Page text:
Hong Kong Exchanges and Clearing has installed two senior executives to tighten its stock-listing process following a bribery scandal that tainted the world’s favourite initial public offering (IPO) market last year.
The stock exchange operator named accountant Karen Lok as senior vice-president and head of listing compliance - a newly created position - to improve governance and internal controls, it said in a statement late Thursday. It also hired lawyer Janice Wu as managing director and co-head of IPO vetting, who will fill an existing vacancy from September.
Lok joined this week from PwC while Wu is currently the deputy general counsel at TPG Asia, a unit of US private equity firm, according to the statement. They both raised the tally of top women executives to at least five within the department that contributes about 16 per cent to the group’s fee-based revenue.
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“HKEX has taken the right moves,” said Christopher Cheung Wah-fung, a lawmaker representing the financial services sector. “The new management hopefully can restore the confidence” in the stock- listing process, he added.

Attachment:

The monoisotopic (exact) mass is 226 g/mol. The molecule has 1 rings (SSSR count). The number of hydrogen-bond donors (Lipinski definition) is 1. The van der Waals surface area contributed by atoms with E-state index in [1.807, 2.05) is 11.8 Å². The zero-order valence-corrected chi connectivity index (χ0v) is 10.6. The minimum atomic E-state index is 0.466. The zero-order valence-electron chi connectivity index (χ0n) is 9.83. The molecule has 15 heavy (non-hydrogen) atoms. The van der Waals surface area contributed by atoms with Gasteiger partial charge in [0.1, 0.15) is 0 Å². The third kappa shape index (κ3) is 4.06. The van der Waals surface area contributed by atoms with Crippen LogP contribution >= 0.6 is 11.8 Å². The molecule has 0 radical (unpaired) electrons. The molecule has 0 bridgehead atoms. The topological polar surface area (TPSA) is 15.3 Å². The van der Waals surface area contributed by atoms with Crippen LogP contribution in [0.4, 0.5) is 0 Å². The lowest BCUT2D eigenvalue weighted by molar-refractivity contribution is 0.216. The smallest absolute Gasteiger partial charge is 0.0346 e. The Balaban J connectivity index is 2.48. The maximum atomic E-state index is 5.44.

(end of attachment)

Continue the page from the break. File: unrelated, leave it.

The appointments reflect outgoing chief executive Charles Li Xiaojia’s intent to repair its reputation after an ex-head in the department was arrested and charged for accepting kickbacks to sway IPO applications between June 2017 and April 2019. Hong Kong was the world’s top IPO destination for seven times in the past 11 years including in 2019, helping drive fees and trading revenue.
The Securities and Futures Commission earlier this month rebuked HKEX for its lapses in oversight, ordering the exchange to erect a conflict-proof “Chinese wall” to separate business executives and its listing department.
Hong Kong’s Independent Commission Against Corruption last year arrested Eugene Yeoh Kim-loong, who co-headed the IPO vetting team, for pocketing HK$9.15 million over that 22-month span. He was charged in March this year. The ICAC also charged businessman Richard Lum Chor-wah for corrupting a public servant.
Wu will share the IPO-vetting responsibility with lawyer Stephanie Lau, who was promoted in May to replace Yeoh. That reshuffle also included the appointment of Katherine Ng as chief operating officer of listing.
Lok, Wu and Lau report to head of listing Bonnie Chan, a corporate lawyer hired in January from law firm Davis Polk to replace David Graham who retired on age-limit rules.
“With my leadership team now in place, I very much look forward to continuing to build the robustness and competitiveness of our listing regime,” Chan said in a statement. The team will seek to enhance Hong Kong’s position as an international financial market, she added.
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